AS we’re sure all mums will agree, the days after giving birth are an absolute emotional whirlwind as you get to know your baby and also figure out how on earth you’re going to take care of them.
Which is exactly why we can’t blame any new mums for taking full advantage of their phones whenever they can to make them feel connected to the outside world.
The ‘manipulative’ sign has divided opinion on Twitter[/caption]
That said, a British hospital is being accused of “emotional manipulation” after putting up a sign urging mums not to look at their phones while breastfeeding.
Posted on the wall of the maternity unit at Yeovil District Hospital, the sign reads: “Mummy & Daddy…. Please look at ME when I am feeding.
“I am much more interesting than your phone. Thank you xxxxxxx.”
Sharing a photo of the sign on Twitter, a new parent who was visiting the ward wrote: “I’m on the [Special Care Baby Unit] with my 5 day old. This poster makes me sad.”
The hospital ward was trying to encourage mums to make eye-contact with their babies while breastfeeding[/caption]
Users argued that phones are a ‘lifeline’ when you have a newborn[/caption]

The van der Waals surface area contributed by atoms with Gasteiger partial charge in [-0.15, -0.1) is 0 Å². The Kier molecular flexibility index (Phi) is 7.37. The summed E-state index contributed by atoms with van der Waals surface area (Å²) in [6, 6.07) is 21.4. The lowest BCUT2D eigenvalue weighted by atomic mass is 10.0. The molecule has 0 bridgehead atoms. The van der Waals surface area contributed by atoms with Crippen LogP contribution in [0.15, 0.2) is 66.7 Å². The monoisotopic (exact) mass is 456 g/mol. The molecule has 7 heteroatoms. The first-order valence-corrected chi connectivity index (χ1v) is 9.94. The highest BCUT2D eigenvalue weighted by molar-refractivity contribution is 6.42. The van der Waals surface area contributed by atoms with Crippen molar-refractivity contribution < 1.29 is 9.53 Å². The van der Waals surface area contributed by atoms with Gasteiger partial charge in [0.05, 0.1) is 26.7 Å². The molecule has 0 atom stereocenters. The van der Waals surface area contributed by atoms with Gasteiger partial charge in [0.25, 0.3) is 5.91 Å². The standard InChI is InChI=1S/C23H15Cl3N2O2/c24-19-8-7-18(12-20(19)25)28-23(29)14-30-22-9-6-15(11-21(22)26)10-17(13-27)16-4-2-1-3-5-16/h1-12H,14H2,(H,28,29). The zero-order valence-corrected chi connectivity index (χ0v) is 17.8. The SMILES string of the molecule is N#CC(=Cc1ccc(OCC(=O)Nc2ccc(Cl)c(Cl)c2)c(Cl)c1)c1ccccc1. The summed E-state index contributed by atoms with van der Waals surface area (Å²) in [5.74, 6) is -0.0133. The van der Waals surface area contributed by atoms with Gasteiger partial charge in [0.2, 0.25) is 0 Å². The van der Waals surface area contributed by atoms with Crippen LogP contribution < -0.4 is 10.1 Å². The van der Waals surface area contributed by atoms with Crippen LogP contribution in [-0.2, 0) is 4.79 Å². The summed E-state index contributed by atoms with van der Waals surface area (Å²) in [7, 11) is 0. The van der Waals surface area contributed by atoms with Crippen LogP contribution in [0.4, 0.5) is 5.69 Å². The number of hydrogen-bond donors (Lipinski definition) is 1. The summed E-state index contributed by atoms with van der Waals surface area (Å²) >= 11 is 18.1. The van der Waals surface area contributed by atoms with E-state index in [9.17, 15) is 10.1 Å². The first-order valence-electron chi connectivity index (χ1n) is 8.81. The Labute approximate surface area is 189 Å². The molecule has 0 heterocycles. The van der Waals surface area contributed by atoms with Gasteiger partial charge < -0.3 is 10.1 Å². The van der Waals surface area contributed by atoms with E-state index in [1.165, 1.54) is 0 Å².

The sign has sparked fierce debate on Twitter – where mums argued that phones are a “lifeline” in the early days of parenthood.
One replied: “This poster is awful and needs to be removed. This shames new mothers and leaves them vulnerable to developing [post-natal depression].
“I’m quite angry that the department felt like this was an appropriate thing to put on the wall.”
Another argued: “Newborns are feed CONSTANTLY, it’s okay to read a book/watch TV/look at your phone. In fact, it will probably preserve your sanity and prolong your relationship – and you will STILL have time to gaze lovingly at your baby.”
Others claimed it was ‘horribly judgemental’[/caption]
A third raged: “Phones are a lifeline to well wishes, normality and so much more when you have a newborn/are in hospital.”
But not everyone was so criticial of the message – with others arguing that it was encoruaging parents to “be in the moment”.
“I didn’t read it as ‘bad parenting’,” one user responsed. “More as ‘enjoy/be in the moment’ of feeding your newborn.”
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